- 11,99 €
Description de l’éditeur
In August 2002, Mike Horn set out on a mission that bordered on the impossible: to travel 12,000 miles around the globe at the Arctic Circle - alone, against all prevailing winds and currents, and without motorized transportation.
Conquering the Impossible is the gripping account of Horn's grueling 27-month expedition by sail and by foot through extreme Arctic conditions that nearly cost him his life on numerous occasions. Enduring temperatures that ranged to as low as -95 degrees Fahrenheit, Horn battled hazards including shifting and unstable ice that gave way and plunged him into frigid waters, encounters with polar bears so close that he felt their breath on his face, severe frostbite in his fingers, and a fire that destroyed all of his equipment and nearly burned him alive.
Complementing the sheer adrenaline of Horn's narrative are the isolated but touching human encounters the adventurer has with the hardy individuals who inhabit one of the remotest corners of the earth. From an Inuit who teaches him how to build an igloo to an elderly Russian left behind when the Soviets evacuated his remote Arctic town, Horn finds camaraderie, kindness, and assistance to help him survive the most unforgiving conditions.
This awe-inspiring account is a page-turner and an Arctic survival tale in one. Most of all, it's a testament to one man's unrelenting desire to push the boundaries of human endurance.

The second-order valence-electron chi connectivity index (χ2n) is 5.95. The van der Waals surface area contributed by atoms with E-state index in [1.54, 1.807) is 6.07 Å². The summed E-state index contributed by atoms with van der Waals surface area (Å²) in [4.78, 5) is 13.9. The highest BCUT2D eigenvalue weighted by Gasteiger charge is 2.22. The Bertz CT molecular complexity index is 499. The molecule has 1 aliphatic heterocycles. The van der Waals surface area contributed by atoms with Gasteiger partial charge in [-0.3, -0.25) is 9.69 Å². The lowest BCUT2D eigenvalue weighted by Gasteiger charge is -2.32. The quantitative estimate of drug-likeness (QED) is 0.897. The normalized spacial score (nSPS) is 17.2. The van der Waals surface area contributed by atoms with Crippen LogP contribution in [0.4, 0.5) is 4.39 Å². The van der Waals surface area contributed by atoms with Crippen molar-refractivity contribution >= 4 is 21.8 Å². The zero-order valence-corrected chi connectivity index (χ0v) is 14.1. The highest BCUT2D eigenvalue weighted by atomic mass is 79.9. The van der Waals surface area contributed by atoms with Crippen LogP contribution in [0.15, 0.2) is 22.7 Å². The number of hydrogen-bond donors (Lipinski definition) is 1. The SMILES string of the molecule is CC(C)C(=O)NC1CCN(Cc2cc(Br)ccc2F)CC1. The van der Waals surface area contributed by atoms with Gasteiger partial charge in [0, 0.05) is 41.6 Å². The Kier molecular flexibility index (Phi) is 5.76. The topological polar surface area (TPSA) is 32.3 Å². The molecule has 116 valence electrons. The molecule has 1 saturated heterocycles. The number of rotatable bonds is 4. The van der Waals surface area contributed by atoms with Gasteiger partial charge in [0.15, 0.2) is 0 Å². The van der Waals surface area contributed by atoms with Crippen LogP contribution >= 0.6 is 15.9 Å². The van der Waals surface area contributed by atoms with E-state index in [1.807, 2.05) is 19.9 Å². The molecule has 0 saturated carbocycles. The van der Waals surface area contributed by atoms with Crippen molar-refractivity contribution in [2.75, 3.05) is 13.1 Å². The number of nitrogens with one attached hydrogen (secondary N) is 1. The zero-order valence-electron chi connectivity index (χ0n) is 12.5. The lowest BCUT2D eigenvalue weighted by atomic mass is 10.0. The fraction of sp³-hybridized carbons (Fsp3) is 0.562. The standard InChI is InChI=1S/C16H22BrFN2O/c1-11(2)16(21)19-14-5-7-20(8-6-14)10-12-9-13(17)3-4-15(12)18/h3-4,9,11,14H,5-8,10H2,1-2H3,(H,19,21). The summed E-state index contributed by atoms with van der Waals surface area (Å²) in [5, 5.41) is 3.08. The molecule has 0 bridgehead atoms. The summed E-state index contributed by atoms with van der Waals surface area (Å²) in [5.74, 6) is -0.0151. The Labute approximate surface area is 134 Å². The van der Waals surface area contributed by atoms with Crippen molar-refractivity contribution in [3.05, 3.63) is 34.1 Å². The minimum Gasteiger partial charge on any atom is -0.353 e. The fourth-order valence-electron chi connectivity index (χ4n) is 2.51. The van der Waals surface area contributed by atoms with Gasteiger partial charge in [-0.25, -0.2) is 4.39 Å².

Circumnavigating the globe at the equator wasn't enough for South African extreme adventurer Horn, so he promptly set out on a solo expedition to the North Pole. As he recounts in the opening chapters of his memoir, an attempt to tie a loose shoelace when the temperature was 76 below zero resulted in his thumb splitting open, the skin "translucent all the way to the bone." And yet, just a few months after being treated for frostbite, Horn set out again, this time preparing to travel the entire perimeter of the Arctic Circle. This voyage has its own share of death-defying episodes, from multiple encounters with bears to a kayak ride through a maze of icebergs, not to mention the oppressive Russian bureaucracy. But it's also filled with charming interludes, like Horn's arrival at a Canadian mining town just days before it closes for good, or his tightrope walk along the top of a Russian oil pipeline. Through all these adventures, Horn reflects on why he feels compelled to push himself to such limits, comparing his trek to a rite of passage: "It was inside myself that I took a long, long walk," he says. Readers will be grateful to share his experiences vicariously.